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New clinical outcome study shows 46% decrease in surgical site infection rates at hospital
Operating theatres are supposed to be sterile environments, but studies show that they remain contaminated with microscopic pathogens even after they have been cleaned. The remaining germs and bacteria can pose a threat to the next patient in that room - but there are ways to dramatically reduce this contamination, as a new study has confirmed.
Surgical site infection rates decreased 46% at Lowell General Hospital after the hospital began using Xenex Disinfection Services' Germ-Zapping Robots for room disinfection, according to a new peer-reviewed clinical outcome study published in the American Journal of Infection Control. The hospital estimates that it avoided 23 infections and saved $478,055 as a result of fewer infections and credits its pulsed xenon ultraviolet disinfection technology for the dramatic reduction in its SSI rates.
"Even one infection is too many and our goal is zero," says Angela Catalanotti, BSN, RN, and lead author of the study. "We invested in pulsed xenon UV disinfection technology to further bring down our infection rates by destroying the microscopic pathogens that traditional cleaning may have missed. The robots work quickly so we were able to easily incorporate them into our cleaning process."
According to the study, during the intervention period (April 2013 - December 2014), terminal disinfection of 13 operating rooms (ORs) was performed nightly in addition to standard between-case cleaning. After the standard terminal cleaning (with chemicals) took place, two pulsed xenon UV disinfection devices were brought in and run simultaneously in the OR.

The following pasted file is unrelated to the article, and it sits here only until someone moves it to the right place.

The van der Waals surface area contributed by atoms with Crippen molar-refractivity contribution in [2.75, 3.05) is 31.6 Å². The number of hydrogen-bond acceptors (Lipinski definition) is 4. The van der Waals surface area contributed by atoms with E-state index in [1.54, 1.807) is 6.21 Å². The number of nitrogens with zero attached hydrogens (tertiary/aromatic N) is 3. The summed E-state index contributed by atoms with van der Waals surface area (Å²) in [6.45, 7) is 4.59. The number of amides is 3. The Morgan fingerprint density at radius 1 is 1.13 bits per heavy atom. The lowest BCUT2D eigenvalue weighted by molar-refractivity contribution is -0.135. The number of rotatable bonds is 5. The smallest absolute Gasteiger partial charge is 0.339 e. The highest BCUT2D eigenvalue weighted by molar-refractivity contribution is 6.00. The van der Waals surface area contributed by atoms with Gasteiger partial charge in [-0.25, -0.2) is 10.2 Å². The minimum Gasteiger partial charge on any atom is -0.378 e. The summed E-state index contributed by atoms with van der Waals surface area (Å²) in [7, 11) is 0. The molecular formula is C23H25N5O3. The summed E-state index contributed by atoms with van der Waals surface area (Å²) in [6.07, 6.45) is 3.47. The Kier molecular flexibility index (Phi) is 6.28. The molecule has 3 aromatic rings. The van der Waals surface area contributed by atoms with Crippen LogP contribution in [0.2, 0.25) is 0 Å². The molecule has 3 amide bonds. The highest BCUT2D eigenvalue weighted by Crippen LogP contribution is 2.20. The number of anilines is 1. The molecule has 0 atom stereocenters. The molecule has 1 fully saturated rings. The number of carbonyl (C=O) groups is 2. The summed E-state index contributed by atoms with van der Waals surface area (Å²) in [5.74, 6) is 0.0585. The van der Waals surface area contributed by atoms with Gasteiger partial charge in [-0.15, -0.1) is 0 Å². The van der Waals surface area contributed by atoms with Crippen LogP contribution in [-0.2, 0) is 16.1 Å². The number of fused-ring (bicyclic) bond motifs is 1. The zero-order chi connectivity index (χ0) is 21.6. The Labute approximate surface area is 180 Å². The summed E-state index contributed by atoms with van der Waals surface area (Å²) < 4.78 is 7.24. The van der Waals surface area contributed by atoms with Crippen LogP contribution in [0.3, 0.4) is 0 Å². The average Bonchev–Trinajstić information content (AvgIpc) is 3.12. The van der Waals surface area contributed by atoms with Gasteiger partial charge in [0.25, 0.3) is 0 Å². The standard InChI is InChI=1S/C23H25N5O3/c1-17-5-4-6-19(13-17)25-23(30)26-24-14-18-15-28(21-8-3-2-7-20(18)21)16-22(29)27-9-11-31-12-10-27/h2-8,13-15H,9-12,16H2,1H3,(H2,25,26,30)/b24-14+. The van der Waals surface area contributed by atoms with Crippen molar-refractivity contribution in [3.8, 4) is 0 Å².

The Xenex Germ-Zapping Robot pulses intense UV light covering the entire UV spectrum to destroy viruses, bacteria and bacterial spores on surfaces. Xenex's LightStrike disinfection technology is though to be the only disinfection system that uses pulsed xenon to create UV light that covers the entire germicidal spectrum.
"When hospitals consider a UV disinfection system, they need to carefully evaluate the technology's clinical outcome studies - peer-reviewed studies that show how a hospital has experienced a decrease in infection rates after using a UV disinfection system," warns Dr. Mark Stibich, chief scientific officer and co-founder of Xenex. "This is the seventh facility to report, in a peer-reviewed study, a dramatic decrease in its infection rates after using our pulsed xenon UV disinfection system to destroy pathogens that can pose a risk to patients.
"Our robots work quickly and efficiently, which enables hospital EVS to run them consistently - and enhance patient safety by destroying the microorganisms that could cause infections."
Xenex Germ-Zapping Robots have been credited for helping healthcare facilities in the US decrease their Methicillin-resistant Staphylococcus aureus (MRSA), Clostridium difficile (C.diff) and Surgical Site infection rates by more than 50, 70 and 100% respectively.
With a four or five-minute disinfection cycle, the robot is designed for speed, effectiveness and ease of use. Without contact or chemicals, it eliminates harmful microorganisms safely and effectively.
According to Xenex customers, the robot can disinfect 30 - 62 hospital rooms a day.
9th June 2016